74. Hotel bars are always a shit show.
73. Branding is just as important for b2b (business to business) companies as is for others.
72. ….If a dog was bred from a wolf to be a companion for humans, then imagine what we can do with robots.
71. Technology is a mirror for ourselves—machines have the ability to pull the best and the worst from people.
70. FOMO (Fear of Missing Out) is the reason why makers make, investors invest and consumers consume.
69. I am not my Twitter bio.
68. I am not my company.
67. I am not my work.
66. Brand is an idea expressed through a system that builds culture.
65. Apple isn’t selling computers, they’re selling creativity and expression—which is bigger than the functional elements of their products.
64. Branding is investment in the growth of your business—it’s the competitive advantage, a recruiting tool, press strategy and fundraising strategy.
63. The idea doesn’t matter at the end of the day, it’s about the execution and the follow through.
62. Never eat ice cream with pants on.
61. Investors are people too.
60. The highest concentration of creatives between 29 and 34 years old is in Germany.
59. Branding is not about logos.
58. Geoff Dowd is a stellar dancer.
57. Thinking, “We’ll rebrand after our next round” is highly inefficient.
56. Download Adobe Color CC now.
55. Plan on branding your business from the very moment of your launch.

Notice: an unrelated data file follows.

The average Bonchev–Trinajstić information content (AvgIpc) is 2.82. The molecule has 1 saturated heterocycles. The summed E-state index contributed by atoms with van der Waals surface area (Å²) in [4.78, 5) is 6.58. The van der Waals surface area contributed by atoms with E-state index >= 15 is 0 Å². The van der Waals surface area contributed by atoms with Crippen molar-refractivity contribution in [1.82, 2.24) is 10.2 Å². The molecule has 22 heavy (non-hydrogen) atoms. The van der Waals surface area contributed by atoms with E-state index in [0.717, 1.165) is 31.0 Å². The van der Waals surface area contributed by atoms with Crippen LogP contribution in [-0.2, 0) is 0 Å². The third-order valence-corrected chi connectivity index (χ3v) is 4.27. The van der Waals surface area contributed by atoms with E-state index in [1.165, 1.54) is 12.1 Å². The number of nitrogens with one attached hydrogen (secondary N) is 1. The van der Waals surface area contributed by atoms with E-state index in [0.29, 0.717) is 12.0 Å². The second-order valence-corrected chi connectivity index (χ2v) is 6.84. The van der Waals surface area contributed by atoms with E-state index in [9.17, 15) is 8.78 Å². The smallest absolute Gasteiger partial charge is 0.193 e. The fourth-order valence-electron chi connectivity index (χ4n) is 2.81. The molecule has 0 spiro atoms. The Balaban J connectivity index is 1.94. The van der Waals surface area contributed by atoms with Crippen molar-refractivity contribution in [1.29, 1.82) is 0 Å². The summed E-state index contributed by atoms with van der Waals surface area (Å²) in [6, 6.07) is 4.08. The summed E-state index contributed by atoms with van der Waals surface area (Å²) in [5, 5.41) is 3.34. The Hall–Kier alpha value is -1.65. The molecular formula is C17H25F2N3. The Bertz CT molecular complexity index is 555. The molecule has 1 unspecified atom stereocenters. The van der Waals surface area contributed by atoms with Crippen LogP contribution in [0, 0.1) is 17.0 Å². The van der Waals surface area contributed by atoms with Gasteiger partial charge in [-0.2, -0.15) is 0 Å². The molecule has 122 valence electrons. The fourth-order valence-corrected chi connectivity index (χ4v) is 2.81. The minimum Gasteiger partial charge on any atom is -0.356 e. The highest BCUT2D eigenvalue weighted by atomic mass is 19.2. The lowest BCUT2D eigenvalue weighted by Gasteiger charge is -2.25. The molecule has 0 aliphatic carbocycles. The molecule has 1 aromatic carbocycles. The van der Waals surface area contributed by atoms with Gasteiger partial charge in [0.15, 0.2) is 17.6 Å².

54. Katz’s Deli pastrami sandwiches are iconic—and always will be.
53. Countless repetition will lead you to consistency.
52. Push beyond your comfort zone. The thing that feels uncomfortable, is likely the thing you can grow into, differentiate and own.
51. Wine over beer is the best choice at an open without liquor.
50. The highest concentration of creatives between 23 and 28 years old is in France. Look out, Brooklyn.
49. Your creative process can be broken down systematically into steps:
48. Step 1: Periodically write your feelings.
47. Step 2: Step away from your environment, get away from your computer.
46. Step 3: Formulate your ideas before creating them.
45. Step 4: Remember that, when you’re creating, you “don’t need to know more.”
44. Conflict is fundamentally about mindset. Explicitly embracing it will allow you to take control of it.
43. Emoticons are a quintessential part of a presentation if you’re trying to pull a laugh.
42. Build a brand, not a product.
41. Fear is one of the biggest hurdles in your creative process.
40. This fear can be broken down in three categories:
39. 1: The idea that you’re not good enough.
38. 2: The idea that your work is irrelevant and soon you’ll be broke.
37. 3: The notion that you’ve run dry of of ideas.
36. Perhaps the most simple, yet overlooked, solution to your creativity it to practice and get better.